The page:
Medicine as metaphor

Medicine as metaphor

Medical satire could be used to comment upon themes that had little – or nothing – to do with medicine.

Examples from our satirical print collection show how imagery of the medical profession was sometimes adopted as a metaphor to critique current events. In particular, images of doctors were used to comment upon the tumultuous political events occurring in France in the 18th and 19th centuries, including the revolution, political and social unrest and changes in governmental regimes.

Other, more obviously political imagery was also used to comment upon these events. However, medical imagery may have been used in these examples because satirical images of the medical profession were so commonplace. They would have been widely recognised by public audiences, and the stereotypes and associations that these medical images brought to the referenced events were likely to have been understood.   

Today, knowing the political context behind the creation of these images is vital to interpreting the medical metaphors they contain.

3 physicians huddle in a consultation as death lurks and a patient is gravely ill in bed behind them.

La consultation

La consultation (The consultation)

Lithograph by Eugène Delacroix, published by Charles Motte, Paris, c. 1820


Death – represented as a skeleton with a scythe – sits behind a group of arguing doctors, biding his time before the sickly, bedridden patient in the background inevitably dies.

This image appears to be a straightforward medical satire, commenting on the role of Death as a close companion to the doctors, whose incompetence causes their patient’s demise. However, the point being made is not about medicine. Rather, medical imagery is being used as a tool for commenting on France’s political situation – in particular, the political factions under the Bourbon Restoration, the constitutional monarchy of Louis XVII (1785–1795) following the French Revolutionary Wars.  

The three doctors on the left are ‘Ultras’ – ultra-royalists who favoured the pre-revolution, absolutist monarchy. They wear outdated clothes and wigs, have exaggerated facial features, and ignore their patient (or sleep!). This critical print suggests that France (the patient) will suffer if the Ultras continue their rise in power and implement their laws censoring the press and restricting individual freedoms. However, the younger, smartly dressed and enigmatic doctor on the right – who represents more liberal elements of the government – offers hope (cures).   

Charles Motte (1785–1836) was a liberal publisher, and it is likely that the audience for ‘La Consultation’ had similarly liberal political leanings. They were likely familiar with current affairs and therefore able to decipher the metaphors in the print. Today, without information about the political background of France at the time, this layer of meaning is easily missed and the print remains a straightforward medical satire.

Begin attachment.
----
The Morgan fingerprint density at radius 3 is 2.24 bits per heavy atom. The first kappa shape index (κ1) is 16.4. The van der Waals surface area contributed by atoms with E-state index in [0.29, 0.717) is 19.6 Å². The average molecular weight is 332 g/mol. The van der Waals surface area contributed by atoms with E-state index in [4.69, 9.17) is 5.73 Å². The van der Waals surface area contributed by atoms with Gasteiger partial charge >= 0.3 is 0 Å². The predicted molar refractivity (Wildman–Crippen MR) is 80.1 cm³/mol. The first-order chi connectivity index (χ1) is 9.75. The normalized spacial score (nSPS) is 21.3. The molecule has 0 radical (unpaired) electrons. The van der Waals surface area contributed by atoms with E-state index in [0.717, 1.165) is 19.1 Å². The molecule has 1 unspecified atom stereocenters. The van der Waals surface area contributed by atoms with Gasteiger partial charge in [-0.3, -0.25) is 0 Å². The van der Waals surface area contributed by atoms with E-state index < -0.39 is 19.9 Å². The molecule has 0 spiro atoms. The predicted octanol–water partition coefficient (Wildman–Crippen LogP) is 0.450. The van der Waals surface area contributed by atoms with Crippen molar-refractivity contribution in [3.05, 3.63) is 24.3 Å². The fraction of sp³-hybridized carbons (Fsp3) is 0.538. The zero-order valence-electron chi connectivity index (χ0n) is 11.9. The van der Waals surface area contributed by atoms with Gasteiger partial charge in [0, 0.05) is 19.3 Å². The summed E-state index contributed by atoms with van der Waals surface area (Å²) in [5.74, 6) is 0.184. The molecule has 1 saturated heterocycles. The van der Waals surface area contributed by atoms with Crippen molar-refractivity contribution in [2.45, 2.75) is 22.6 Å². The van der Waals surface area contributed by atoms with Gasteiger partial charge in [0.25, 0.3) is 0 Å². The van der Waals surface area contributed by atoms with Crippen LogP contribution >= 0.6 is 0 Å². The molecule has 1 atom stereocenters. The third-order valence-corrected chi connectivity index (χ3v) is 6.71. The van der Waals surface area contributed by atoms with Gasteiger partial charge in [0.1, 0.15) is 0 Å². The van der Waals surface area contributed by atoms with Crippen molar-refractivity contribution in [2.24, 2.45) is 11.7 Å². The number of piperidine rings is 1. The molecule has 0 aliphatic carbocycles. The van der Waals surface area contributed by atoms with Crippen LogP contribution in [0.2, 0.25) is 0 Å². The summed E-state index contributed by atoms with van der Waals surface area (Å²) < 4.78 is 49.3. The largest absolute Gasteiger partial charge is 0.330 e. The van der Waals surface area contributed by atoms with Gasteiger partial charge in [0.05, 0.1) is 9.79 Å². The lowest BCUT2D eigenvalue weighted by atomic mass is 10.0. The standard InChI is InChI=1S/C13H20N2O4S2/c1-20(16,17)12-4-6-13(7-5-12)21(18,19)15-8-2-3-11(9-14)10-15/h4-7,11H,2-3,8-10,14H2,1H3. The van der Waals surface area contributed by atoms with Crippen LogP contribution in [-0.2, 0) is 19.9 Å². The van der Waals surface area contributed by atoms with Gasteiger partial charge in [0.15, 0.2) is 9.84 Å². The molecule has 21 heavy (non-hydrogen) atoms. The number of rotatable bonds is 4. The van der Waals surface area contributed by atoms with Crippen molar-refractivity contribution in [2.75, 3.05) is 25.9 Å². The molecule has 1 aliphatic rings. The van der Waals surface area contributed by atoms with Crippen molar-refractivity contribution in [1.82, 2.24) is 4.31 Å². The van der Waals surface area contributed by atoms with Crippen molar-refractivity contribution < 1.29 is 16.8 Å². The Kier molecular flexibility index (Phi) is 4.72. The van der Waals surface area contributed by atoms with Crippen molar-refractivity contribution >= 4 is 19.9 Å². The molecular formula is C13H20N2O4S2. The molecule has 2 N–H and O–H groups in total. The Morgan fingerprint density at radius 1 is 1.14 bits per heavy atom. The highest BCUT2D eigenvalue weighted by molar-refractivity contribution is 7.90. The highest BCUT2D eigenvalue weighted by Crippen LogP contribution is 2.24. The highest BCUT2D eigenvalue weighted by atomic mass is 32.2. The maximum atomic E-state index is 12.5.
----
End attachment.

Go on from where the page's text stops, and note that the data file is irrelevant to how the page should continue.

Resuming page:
View catalogue entry for La Consultation

Two prints of groups of French doctors, left 1760, right 1823

Consultation de médecins (The doctors’ consultation), 1760 (left) and Consultation de médecins, 1823 (right)

Consultation de médecins (The doctors’ consultation), 1760 (left) and Consultation de médecins, 1823 (right)

Coloured lithographs by Louis-Léopold Boilly, c.1823

2008.1/5 and 2008.1/6

In French painter Louis-Léopold Boilly’s prints from his series Recueil de grimaces (Collection of grimaces), two contrasting groups of doctors are given the same title: ‘Consultation de médecins’ or ‘the doctors’ consultation’.

In the first, labelled ‘1760’, five aged medics have ear trumpets, walking canes, confused expressions and old-fashioned clothes, suggesting they are ineffective and outdated. In the second print, labelled ‘1823’, five younger, fashionably-dressed doctors have carefully styled hair, a magnifying glass and contemplative expressions, suggesting they are engaged in academic study.

These two groups of doctors are metaphors for the huge political changes that France experienced between 1760 and 1823. The older doctors represent France’s Ancien régime (Old regime), the centuries-old government based on a hereditary, absolute monarchy and powerful nobility. The doctors – and the Ancien régime – are chaotic and useless.

The younger doctors represent the French Revolution of 1789 which overthrew the Ancien régime, and began decades of unrest as different regimes held power. These young doctors look more capable, but on closer inspection are perhaps not much more effective than the old doctors. They appear baffled and dreamy, and are overly concerned with appearing stylish.

Boilly’s political views are unclear, and so the viewer must decide what message he is conveying in this image. Does he think that the political situation in France improved following the revolution, or that – despite initial appearances – things mostly stayed the same?

View catalogue entry for Consultation de médecins (The doctors’ consultation), 1760

View catalogue entry for Consultation de médecins (The doctors' consultation), 1823

Part of the exhibition A taste of one's own medicine.  Explore further: